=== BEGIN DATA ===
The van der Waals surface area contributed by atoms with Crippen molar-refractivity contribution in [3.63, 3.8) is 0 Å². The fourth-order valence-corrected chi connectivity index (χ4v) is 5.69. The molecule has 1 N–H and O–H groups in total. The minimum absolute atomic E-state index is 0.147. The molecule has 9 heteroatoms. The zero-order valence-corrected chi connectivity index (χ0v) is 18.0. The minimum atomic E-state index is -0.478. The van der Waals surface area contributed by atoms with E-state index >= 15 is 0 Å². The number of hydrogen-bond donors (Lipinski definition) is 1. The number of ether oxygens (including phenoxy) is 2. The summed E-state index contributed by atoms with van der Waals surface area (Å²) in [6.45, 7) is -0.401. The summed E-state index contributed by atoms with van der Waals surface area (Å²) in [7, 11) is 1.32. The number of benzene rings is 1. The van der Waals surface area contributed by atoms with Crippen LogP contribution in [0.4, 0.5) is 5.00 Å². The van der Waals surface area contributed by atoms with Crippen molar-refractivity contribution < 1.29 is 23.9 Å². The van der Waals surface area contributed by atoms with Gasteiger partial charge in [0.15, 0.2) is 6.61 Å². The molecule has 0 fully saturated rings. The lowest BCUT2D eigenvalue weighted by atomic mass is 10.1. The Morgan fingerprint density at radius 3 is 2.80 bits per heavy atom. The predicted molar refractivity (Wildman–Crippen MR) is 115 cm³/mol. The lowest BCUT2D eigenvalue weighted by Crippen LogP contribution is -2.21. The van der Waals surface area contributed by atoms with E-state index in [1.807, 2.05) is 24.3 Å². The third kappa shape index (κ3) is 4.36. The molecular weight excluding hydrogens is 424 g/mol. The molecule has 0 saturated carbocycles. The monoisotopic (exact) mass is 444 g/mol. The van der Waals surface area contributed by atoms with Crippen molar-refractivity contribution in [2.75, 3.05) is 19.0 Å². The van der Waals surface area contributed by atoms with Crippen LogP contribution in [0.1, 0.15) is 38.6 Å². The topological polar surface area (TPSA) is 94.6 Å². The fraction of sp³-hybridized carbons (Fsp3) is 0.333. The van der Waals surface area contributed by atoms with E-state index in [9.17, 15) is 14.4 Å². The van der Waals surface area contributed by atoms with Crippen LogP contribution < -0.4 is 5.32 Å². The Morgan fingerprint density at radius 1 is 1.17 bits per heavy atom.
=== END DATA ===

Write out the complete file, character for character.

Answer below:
The van der Waals surface area contributed by atoms with Crippen molar-refractivity contribution in [3.63, 3.8) is 0 Å². The fourth-order valence-corrected chi connectivity index (χ4v) is 5.69. The molecule has 1 N–H and O–H groups in total. The minimum absolute atomic E-state index is 0.147. The molecule has 9 heteroatoms. The zero-order valence-corrected chi connectivity index (χ0v) is 18.0. The minimum atomic E-state index is -0.478. The van der Waals surface area contributed by atoms with E-state index >= 15 is 0 Å². The number of hydrogen-bond donors (Lipinski definition) is 1. The number of ether oxygens (including phenoxy) is 2. The summed E-state index contributed by atoms with van der Waals surface area (Å²) in [6.45, 7) is -0.401. The summed E-state index contributed by atoms with van der Waals surface area (Å²) in [7, 11) is 1.32. The number of benzene rings is 1. The van der Waals surface area contributed by atoms with Crippen LogP contribution in [0.4, 0.5) is 5.00 Å². The van der Waals surface area contributed by atoms with Crippen molar-refractivity contribution < 1.29 is 23.9 Å². The van der Waals surface area contributed by atoms with Gasteiger partial charge in [0.15, 0.2) is 6.61 Å². The molecule has 0 fully saturated rings. The lowest BCUT2D eigenvalue weighted by atomic mass is 10.1. The Morgan fingerprint density at radius 3 is 2.80 bits per heavy atom. The predicted molar refractivity (Wildman–Crippen MR) is 115 cm³/mol. The lowest BCUT2D eigenvalue weighted by Crippen LogP contribution is -2.21. The van der Waals surface area contributed by atoms with E-state index in [1.807, 2.05) is 24.3 Å². The third kappa shape index (κ3) is 4.36. The molecular weight excluding hydrogens is 424 g/mol. The molecule has 0 saturated carbocycles. The monoisotopic (exact) mass is 444 g/mol. The van der Waals surface area contributed by atoms with Crippen molar-refractivity contribution in [2.75, 3.05) is 19.0 Å². The van der Waals surface area contributed by atoms with Crippen LogP contribution in [0.1, 0.15) is 38.6 Å². The topological polar surface area (TPSA) is 94.6 Å². The fraction of sp³-hybridized carbons (Fsp3) is 0.333. The van der Waals surface area contributed by atoms with E-state index in [9.17, 15) is 14.4 Å². The van der Waals surface area contributed by atoms with Crippen LogP contribution < -0.4 is 5.32 Å². The Morgan fingerprint density at radius 1 is 1.17 bits per heavy atom.